David Torn guitars, live-sampling and manipulation
Tim Berne alto saxophone
Craig Taborn Fender Rhodes, Hammond B3, mellotron, bent circuits
Tom Rainey drums
Matt Chamberlain drums
Recorded March 2005 at Clubhouse Studios, Rhinebeck, New York
Engineer: Hector Castillo
Produced by David Torn
Prezens marks David Torn’s return to ECM after a long hiatus since cloud about mercury. Here the guitarist joins altoist Tim Berne, keyboardist Craig Taborn, and drummer Tom Rainey for a combustible tangle of music making. The band, goes the backstory, recorded a dozen hours of free improvisation, from which were culled and refashioned an album’s worth of material, surgeried by Torn post factum. Finding one’s way through the end product may be no small task, but reaps its rewards in proportion to the openness of the ears receiving them.
At sound center is Torn himself, who, if not picking his glyphs across six amplified strings, is deepening them at the mixing board. Indeed, his presence (the album’s title under another name?) echoes far beyond the chord that stretches its yawn across “ak” in a swirling electronic haze. If the appearance of drums, organ, and saxophone seems out of place in this opening track, it is because they belong there so needfully. Ambient constructions flit in and out of aural purview, foiling the physicality of the acoustic here and now. Trailing the footfalls of Berne’s ghostly doppelganger, they trip over grungy riffs from Torn, who invites satirically blissful finish. Ganglion to ganglion, each instrumental element touches the third eye of something cerebral yet instantly accessible. Accessible, yes, because of the music’s inability to clothe itself. This isn’t meant to make your head nod, but to implode.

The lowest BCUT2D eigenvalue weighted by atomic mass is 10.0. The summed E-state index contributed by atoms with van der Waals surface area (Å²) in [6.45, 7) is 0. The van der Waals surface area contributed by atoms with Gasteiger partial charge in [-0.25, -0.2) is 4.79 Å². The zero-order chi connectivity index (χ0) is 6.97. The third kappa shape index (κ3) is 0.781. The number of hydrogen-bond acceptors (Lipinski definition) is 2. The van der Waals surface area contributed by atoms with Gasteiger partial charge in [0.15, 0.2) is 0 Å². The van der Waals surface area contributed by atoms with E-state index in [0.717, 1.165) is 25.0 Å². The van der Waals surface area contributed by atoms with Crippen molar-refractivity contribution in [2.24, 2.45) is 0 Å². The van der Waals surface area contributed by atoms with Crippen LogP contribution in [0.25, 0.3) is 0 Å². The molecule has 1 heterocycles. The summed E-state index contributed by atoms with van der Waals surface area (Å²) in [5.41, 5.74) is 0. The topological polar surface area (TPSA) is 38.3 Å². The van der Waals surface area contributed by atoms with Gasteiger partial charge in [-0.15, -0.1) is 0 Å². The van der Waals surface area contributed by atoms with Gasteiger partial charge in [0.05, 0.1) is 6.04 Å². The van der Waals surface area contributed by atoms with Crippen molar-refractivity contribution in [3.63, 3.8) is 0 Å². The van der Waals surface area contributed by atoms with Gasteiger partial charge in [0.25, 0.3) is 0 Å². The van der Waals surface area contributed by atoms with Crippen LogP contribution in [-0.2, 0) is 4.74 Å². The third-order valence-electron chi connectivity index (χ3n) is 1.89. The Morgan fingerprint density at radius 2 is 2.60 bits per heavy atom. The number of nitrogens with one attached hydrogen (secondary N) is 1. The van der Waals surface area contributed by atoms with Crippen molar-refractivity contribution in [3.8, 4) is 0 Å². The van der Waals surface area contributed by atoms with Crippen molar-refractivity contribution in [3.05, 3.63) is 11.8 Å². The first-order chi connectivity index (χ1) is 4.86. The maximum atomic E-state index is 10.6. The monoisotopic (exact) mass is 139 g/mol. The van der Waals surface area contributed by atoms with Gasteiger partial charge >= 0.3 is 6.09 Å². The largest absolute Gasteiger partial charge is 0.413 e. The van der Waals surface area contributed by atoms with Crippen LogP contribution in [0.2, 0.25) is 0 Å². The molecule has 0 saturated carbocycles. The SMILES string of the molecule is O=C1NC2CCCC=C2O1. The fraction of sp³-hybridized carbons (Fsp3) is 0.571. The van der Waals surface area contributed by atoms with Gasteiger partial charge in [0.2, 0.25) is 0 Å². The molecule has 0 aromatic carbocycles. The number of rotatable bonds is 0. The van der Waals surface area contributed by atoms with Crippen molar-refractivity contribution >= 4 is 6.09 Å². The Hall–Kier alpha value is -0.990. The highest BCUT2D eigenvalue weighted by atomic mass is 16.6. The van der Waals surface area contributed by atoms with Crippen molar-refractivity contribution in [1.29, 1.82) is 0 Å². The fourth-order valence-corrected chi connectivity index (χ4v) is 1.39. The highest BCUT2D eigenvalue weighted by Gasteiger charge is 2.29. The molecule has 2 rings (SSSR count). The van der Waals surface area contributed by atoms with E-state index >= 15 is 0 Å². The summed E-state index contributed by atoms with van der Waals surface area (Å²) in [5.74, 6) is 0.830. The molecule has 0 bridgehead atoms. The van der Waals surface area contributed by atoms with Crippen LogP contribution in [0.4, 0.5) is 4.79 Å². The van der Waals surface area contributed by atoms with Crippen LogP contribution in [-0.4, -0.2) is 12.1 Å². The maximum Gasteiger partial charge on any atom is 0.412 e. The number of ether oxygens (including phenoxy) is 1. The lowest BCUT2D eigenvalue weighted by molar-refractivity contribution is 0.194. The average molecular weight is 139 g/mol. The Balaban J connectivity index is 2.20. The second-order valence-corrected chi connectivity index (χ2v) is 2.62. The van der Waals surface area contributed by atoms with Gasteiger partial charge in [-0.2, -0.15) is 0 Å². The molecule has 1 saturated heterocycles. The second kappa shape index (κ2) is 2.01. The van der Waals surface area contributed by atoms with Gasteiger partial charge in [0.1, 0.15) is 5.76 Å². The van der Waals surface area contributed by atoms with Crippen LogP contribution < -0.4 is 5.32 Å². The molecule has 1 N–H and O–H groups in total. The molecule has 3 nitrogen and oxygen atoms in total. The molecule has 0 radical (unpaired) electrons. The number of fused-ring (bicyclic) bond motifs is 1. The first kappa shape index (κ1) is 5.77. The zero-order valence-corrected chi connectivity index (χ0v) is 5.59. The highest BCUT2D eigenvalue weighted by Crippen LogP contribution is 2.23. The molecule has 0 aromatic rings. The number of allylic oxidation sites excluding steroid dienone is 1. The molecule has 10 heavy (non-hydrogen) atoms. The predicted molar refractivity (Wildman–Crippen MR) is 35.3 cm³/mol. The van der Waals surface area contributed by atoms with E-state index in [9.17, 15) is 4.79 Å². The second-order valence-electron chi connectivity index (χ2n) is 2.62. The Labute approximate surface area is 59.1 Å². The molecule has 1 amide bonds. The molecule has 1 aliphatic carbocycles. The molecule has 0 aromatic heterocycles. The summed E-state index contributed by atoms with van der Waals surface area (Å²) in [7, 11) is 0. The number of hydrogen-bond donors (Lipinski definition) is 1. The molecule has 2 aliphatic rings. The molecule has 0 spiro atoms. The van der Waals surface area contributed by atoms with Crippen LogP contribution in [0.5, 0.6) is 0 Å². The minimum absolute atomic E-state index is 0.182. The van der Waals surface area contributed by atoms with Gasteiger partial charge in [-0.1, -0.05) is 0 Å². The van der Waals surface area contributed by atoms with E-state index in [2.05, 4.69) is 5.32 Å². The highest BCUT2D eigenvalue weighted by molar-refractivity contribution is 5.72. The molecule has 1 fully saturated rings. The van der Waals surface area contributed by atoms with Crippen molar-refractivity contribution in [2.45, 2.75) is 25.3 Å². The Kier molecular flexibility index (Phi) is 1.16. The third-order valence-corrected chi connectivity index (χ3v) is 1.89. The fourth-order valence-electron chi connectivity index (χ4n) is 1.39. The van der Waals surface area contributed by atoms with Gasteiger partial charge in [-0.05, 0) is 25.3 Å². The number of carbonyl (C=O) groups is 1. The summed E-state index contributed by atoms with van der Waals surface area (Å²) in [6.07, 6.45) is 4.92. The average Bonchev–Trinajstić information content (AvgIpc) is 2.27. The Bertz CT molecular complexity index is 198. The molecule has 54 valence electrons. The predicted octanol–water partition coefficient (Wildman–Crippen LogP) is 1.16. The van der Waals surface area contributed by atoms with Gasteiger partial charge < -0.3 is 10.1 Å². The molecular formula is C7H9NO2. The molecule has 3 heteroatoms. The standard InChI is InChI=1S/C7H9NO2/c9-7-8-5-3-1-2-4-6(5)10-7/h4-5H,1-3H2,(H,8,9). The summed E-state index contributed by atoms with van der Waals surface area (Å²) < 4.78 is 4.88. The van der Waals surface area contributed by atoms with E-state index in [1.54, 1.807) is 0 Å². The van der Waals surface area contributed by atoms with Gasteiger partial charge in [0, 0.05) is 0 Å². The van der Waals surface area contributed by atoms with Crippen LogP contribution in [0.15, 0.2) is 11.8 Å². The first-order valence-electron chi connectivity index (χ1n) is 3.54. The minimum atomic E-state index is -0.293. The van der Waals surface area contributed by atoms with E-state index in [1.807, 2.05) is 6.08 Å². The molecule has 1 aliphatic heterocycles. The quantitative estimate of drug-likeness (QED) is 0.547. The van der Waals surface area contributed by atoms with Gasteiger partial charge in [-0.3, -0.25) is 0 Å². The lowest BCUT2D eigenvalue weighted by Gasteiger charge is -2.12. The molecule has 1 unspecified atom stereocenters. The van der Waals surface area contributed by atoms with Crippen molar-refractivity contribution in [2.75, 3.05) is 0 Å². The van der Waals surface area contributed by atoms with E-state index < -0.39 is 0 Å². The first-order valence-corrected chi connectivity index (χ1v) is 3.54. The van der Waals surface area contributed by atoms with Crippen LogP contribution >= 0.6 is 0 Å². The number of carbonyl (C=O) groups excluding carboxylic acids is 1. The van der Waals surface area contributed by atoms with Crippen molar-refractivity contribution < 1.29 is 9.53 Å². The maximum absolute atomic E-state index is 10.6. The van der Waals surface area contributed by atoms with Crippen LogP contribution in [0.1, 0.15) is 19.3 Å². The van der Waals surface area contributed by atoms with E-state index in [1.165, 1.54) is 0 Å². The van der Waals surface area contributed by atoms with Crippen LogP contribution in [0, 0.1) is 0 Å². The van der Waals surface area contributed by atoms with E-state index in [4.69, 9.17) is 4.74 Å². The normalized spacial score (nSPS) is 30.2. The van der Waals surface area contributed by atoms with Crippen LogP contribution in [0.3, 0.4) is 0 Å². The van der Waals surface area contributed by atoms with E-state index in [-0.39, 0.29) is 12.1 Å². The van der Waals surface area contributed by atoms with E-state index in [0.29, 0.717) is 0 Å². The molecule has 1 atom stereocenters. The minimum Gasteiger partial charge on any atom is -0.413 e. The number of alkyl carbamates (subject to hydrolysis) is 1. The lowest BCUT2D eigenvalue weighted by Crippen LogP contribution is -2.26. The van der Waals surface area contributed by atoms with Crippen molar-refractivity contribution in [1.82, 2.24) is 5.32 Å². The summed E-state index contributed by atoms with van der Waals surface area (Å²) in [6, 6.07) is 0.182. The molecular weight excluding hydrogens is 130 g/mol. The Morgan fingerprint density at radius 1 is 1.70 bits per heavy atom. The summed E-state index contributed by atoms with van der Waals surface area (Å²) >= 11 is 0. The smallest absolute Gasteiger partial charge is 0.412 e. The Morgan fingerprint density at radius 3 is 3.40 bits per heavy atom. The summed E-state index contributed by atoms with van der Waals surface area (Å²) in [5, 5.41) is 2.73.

Spoken words hide like poison in “rest & unrest,” an exploration of the illusory nature of reality, a musical testimony led astray by its own shadow. It reveals the album’s variety of diction and leads into the evolved patterning of “structural functions of prezens.” As Torn’s electric keens distantly yet with the bleed-through of a Venn diagram, cells of machine-gun drumming turn this forlorn jam session into an exercise in self-destruction. Berne’s alto weaves its legato path across a landscape that is equal parts Jon Hassell and Steve Tibbetts, as if smuggling genomes across the border between consciousness and unconsciousness. So begins a chain of possible references one might connect. The electrical charge of Elliott Sharp activates the filaments of “bulbs,” while Bill Frisell’s weeds tumble through the ghost town of “them buried standing,” the latter further notable for its angelic resolution.
The album’s latter half mines decidedly urban sites of sonic production. The mélange of beat and grunge that is “sink” pulses with the muffled wisdom of an underworld nightclub. Berne’s hard-hitting altoism here gives the sheen of dislocation that comes with dreams. Yet grooves are rare on Prezens, because this project is less about the hook than about the catch dangling and writhing on its barb. Despite the metallurgy of “ever more other” and “ring for endless travel,” two further rhythmic outliers, warped atmospheres prevail. By those atmospheres the music is always connected, whether in the jangly slide acoustic of “miss place, the mist…” or in the mock shredding of “transmit regardless,” so that by album’s end we find ourselves wrapped in a swan song to impetuous youth by way of looking into the maturity of an artist who with his cohorts has unearthed a timeworn stone to contemplate for decades more.
Prezens is an album of inbound escapism—that is, one which enjoys getting lost in itself. Its codes come to us broken, for they speak only of that which was never whole.